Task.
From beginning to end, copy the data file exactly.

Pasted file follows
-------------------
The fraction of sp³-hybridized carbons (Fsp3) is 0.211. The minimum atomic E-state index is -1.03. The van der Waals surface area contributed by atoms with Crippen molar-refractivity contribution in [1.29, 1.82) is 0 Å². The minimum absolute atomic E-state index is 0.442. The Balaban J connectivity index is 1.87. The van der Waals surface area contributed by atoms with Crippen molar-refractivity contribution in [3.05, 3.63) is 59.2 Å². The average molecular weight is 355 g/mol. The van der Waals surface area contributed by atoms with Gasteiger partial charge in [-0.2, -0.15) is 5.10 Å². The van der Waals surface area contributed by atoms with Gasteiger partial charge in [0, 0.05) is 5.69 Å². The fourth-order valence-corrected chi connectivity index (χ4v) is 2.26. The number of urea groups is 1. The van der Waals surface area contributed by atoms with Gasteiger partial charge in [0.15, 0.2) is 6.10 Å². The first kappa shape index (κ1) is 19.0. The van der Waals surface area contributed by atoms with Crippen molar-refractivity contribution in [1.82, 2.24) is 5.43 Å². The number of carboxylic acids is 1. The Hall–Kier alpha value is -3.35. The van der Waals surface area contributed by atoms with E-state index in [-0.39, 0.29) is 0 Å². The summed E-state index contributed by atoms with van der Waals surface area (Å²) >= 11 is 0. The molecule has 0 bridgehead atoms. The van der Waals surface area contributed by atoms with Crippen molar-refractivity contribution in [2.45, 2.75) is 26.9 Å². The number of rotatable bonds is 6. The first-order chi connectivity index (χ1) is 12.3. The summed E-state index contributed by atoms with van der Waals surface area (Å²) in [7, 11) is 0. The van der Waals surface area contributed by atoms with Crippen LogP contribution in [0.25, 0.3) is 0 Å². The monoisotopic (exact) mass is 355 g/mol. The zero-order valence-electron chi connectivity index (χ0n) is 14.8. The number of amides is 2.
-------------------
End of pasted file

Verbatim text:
The fraction of sp³-hybridized carbons (Fsp3) is 0.211. The minimum atomic E-state index is -1.03. The van der Waals surface area contributed by atoms with Crippen molar-refractivity contribution in [1.29, 1.82) is 0 Å². The minimum absolute atomic E-state index is 0.442. The Balaban J connectivity index is 1.87. The van der Waals surface area contributed by atoms with Crippen molar-refractivity contribution in [3.05, 3.63) is 59.2 Å². The average molecular weight is 355 g/mol. The van der Waals surface area contributed by atoms with Gasteiger partial charge in [-0.2, -0.15) is 5.10 Å². The van der Waals surface area contributed by atoms with Gasteiger partial charge in [0, 0.05) is 5.69 Å². The fourth-order valence-corrected chi connectivity index (χ4v) is 2.26. The number of urea groups is 1. The van der Waals surface area contributed by atoms with Gasteiger partial charge in [0.15, 0.2) is 6.10 Å². The first kappa shape index (κ1) is 19.0. The van der Waals surface area contributed by atoms with Crippen molar-refractivity contribution in [1.82, 2.24) is 5.43 Å². The number of carboxylic acids is 1. The Hall–Kier alpha value is -3.35. The van der Waals surface area contributed by atoms with E-state index in [-0.39, 0.29) is 0 Å². The summed E-state index contributed by atoms with van der Waals surface area (Å²) >= 11 is 0. The molecule has 0 bridgehead atoms. The van der Waals surface area contributed by atoms with Crippen molar-refractivity contribution in [2.45, 2.75) is 26.9 Å². The number of rotatable bonds is 6. The first-order chi connectivity index (χ1) is 12.3. The summed E-state index contributed by atoms with van der Waals surface area (Å²) in [7, 11) is 0. The van der Waals surface area contributed by atoms with Crippen LogP contribution in [0.25, 0.3) is 0 Å². The monoisotopic (exact) mass is 355 g/mol. The zero-order valence-electron chi connectivity index (χ0n) is 14.8. The number of amides is 2.